NASA audit shows natural progression of OpenStack implementation, former CTO says

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A read of the audit NASA released about the organization’s use of cloud computing resources sounds pretty damning – to OpenStack.

After a five month test that compared Nebula – NASA’s internal cloud that partly became the basis for OpenStack – with Amazon and Microsoft, NASA determined that those public cloud services “were more reliable and cost effective and offered much greater computing capacity and better IT support than Nebula,” according to the report. As a result, NASA turned off Nebula.

Source: JD Hancock, via Flickr

Ouch! To me, that sounds like a vote against private implementations of OpenStack, which currently is where the community seems to be focusing.

I asked Chris Kemp what he thinks. Kemp was the CTO for IT at NASA and co-founder of OpenStack. He went on to found Nebula, a company offering an appliance for building private OpenStack clouds. With that background, Kemp has good reason to defend OpenStack, but he made some fair points.

In essence, Nebula (the NASA cloud), was a direct implementation of OpenStack. There are some large companies, like PayPal, doing this. But it takes a team of peopleto manage. The easier option is to use a distribution.

Complicating the matter for NASA is that Kemp says many people who worked on Nebula left to take advantage of the opportunity that sprung up with the creation of OpenStack. “What that left NASA with was no private cloud team capability. So it’s not surprising that they had limited options,” he said.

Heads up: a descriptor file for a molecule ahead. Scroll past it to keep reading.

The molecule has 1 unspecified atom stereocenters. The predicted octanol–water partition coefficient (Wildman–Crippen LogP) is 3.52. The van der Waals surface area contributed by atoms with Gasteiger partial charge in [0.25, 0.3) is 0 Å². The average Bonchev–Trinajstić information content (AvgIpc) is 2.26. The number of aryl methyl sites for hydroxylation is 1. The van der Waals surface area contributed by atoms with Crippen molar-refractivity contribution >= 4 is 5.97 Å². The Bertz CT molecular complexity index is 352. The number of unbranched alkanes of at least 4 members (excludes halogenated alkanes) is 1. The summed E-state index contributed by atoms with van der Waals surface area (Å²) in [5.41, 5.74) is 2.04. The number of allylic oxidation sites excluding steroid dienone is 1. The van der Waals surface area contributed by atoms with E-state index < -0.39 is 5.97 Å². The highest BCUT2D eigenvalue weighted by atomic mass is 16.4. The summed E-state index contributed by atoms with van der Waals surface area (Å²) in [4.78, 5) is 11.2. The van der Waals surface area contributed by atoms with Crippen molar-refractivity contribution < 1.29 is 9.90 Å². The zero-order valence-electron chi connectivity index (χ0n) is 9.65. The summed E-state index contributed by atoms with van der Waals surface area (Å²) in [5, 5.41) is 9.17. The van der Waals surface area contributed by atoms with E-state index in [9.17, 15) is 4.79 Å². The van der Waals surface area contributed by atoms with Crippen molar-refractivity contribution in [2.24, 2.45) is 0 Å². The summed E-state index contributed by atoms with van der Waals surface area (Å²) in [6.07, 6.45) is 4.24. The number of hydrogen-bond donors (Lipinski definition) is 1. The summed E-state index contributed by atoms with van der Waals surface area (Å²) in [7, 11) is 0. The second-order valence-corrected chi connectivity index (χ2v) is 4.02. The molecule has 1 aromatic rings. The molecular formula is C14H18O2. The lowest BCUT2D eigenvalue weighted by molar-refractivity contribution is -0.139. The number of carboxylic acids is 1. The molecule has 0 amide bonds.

It’s possible that NASA is still using OpenStack, either internally via a public cloud provider. The report mentions Amazon Web Services as a supplier of some services for NASA but otherwise doesn’t name other public cloud providers that NASA uses. It also mentions a $1.5 million contract for a cloud data center at Goddard, but doesn’t mention the technology used in it.

The report otherwise is quite harsh on NASA’s cloud usage track record. It found that of five contracts NASA signed onto for cloud services, “none… came close to meeting recommended best practices.”

Kemp found the report to be typical of an audit report in pointing out problems but also reflective of the situation of many organizations. “What you’re seeing here is NASA, like every other enterprise on earth, has a huge investment they make in IT and they’re trying to figure out what makes sense to run in public vs. private vs. traditional enterprise infrastructure,” he said.

Read more of Nancy Gohring's "To the Cloud" blog and follow the latest IT news at ITworld. Follow Nancy on Twitter at @ngohring and on Google+. For the latest IT news, analysis and how-tos, follow ITworld on Twitter and Facebook.

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